October is Black History Month. Perhaps this is the first time you’ve ever really paid any attention to it, but it is a movement that started more than 30 years ago to challenge racism and to highlight and celebrate the history and contribution of Black Britons to life in the UK. 2020 has been an extraordinary year for many of the wrong reasons – from the devastating impact of the COVID 19 pandemic to the killing of George Floyd in the US that has rightly brought policing everywhere in the world under increased scrutiny. But we have also seen incredible acts of duty, community spirit and kindness. From our frontline NHS workers many of whom are from Black Asian and Minority Ethnic backgrounds, to our police officers and staff who have been out on our streets and keeping the custody suites open, to Captain Tom’s phenomenal fundraising efforts for the NHS.
Why, you may ask, is Black History Month relevant to independent custody visiting? We know that people – men particularly – from Black Asian and Minority Ethnic (BAME) backgrounds are over-represented in the use of stop and search, police detention, in prisons and in the youth justice system, so you are likely to encounter them in your visits to the local custody suite. However, as an individual, you may live and work in a less diverse area of the country or perhaps you don’t personally know many people from different backgrounds. This might mean that your only direct encounters with people from different races, faiths and ethnicities are in the context of a custody visit.
This may be unavoidable, of course, and you will always encounter people from different backgrounds during your visits. That is why Independent Custody Visitors are drawn from the local community and why we strive to increase the diversity of the volunteering base, so that you can bring your many and varied experiences of life in the United Kingdom to the role. But we know that we all hold unconscious biases – social stereotypes about certain groups of people that we form outside our own conscious awareness – and this is more prevalent than conscious prejudice and is often incompatible with one’s conscious values.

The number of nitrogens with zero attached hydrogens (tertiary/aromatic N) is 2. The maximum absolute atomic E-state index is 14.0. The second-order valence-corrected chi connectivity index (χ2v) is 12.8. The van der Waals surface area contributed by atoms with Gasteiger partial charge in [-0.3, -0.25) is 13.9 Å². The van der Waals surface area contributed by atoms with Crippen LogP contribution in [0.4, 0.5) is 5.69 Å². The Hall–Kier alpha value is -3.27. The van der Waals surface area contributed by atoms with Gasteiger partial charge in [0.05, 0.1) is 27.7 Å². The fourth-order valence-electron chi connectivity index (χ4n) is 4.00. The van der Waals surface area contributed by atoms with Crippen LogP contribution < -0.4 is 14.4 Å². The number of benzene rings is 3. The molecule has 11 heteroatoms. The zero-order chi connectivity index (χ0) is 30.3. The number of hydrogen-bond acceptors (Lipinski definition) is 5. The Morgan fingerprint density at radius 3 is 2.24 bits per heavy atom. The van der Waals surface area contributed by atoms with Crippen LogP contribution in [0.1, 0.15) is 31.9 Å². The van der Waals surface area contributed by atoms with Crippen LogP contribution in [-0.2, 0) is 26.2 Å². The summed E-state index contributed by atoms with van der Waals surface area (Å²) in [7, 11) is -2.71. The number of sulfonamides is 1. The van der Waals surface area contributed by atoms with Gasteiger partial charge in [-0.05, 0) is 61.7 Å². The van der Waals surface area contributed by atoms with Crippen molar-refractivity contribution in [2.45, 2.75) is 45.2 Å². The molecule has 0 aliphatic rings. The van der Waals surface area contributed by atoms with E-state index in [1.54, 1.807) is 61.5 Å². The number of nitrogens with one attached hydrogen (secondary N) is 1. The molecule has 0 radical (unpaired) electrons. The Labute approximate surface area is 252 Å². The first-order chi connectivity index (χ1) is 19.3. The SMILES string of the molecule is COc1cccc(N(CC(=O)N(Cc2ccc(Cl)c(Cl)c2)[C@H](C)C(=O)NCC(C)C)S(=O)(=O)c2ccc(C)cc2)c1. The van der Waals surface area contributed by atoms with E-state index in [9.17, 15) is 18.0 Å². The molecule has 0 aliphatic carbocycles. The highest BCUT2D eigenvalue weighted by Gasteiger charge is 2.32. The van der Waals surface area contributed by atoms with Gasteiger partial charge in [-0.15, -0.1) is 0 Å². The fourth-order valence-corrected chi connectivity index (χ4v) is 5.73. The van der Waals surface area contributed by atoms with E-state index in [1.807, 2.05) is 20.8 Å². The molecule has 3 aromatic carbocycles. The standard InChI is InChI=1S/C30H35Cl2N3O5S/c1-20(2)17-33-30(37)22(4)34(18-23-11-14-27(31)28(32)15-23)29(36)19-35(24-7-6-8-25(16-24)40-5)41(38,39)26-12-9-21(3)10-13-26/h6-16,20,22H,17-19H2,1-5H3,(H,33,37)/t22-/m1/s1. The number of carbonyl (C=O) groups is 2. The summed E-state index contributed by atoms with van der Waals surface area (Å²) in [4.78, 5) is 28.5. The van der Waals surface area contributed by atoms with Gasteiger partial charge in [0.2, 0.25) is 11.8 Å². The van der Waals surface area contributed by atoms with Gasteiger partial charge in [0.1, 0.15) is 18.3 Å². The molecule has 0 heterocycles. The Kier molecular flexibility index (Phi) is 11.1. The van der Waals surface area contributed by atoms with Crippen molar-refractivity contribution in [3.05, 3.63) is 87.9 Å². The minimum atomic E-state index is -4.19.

You may be familiar with the concept of moral panics; an instance of collective public anxiety in response to a problem perceived as threatening the moral standards of society. You will most certainly have witnessed one; be it the Teddy Boys of the 50s or street crime in the 80s. These moral panics are more often than not driven by the mass media, colouring our understanding and experience of different communities. Some might say we are in the midst of a modern-day moral panic about knife crime. Of course, this has an immense impact on the families and communities that are affected by it, but most of us are very unlikely to ever experience such violence, but with national newspapers constantly highlighting these issues using terms that signify race such as ‘drill music’ and ‘gangs’, it is easy to develop a disproportionate level of fear. When you think about that ask yourself what kind of imagery does that immediately conjure up? It’s quite likely it will be one of young Black men committing violent acts against each other on the streets of London.
However, you may be less familiar though with the stories of John Kent, one of the first Black police officers serving in the Carlisle area from 1835 to 1846. Within the space of one generation, Kent, the son of a man who’d been ‘considered’ a slave, became a pillar of the community, upholding the law. But it wasn’t until 2004, over 150 years later, that Michael Fuller QPM was appointed as Britain’s first and to date only Black Chief Constable. Perhaps you’ve heard of Dame Linda Dobbs, the first female ethnic minority high court judge appointed in 2004 or Grace Ononiwu, the First African Caribbean Chief Crown Prosecutor appointed in 2009.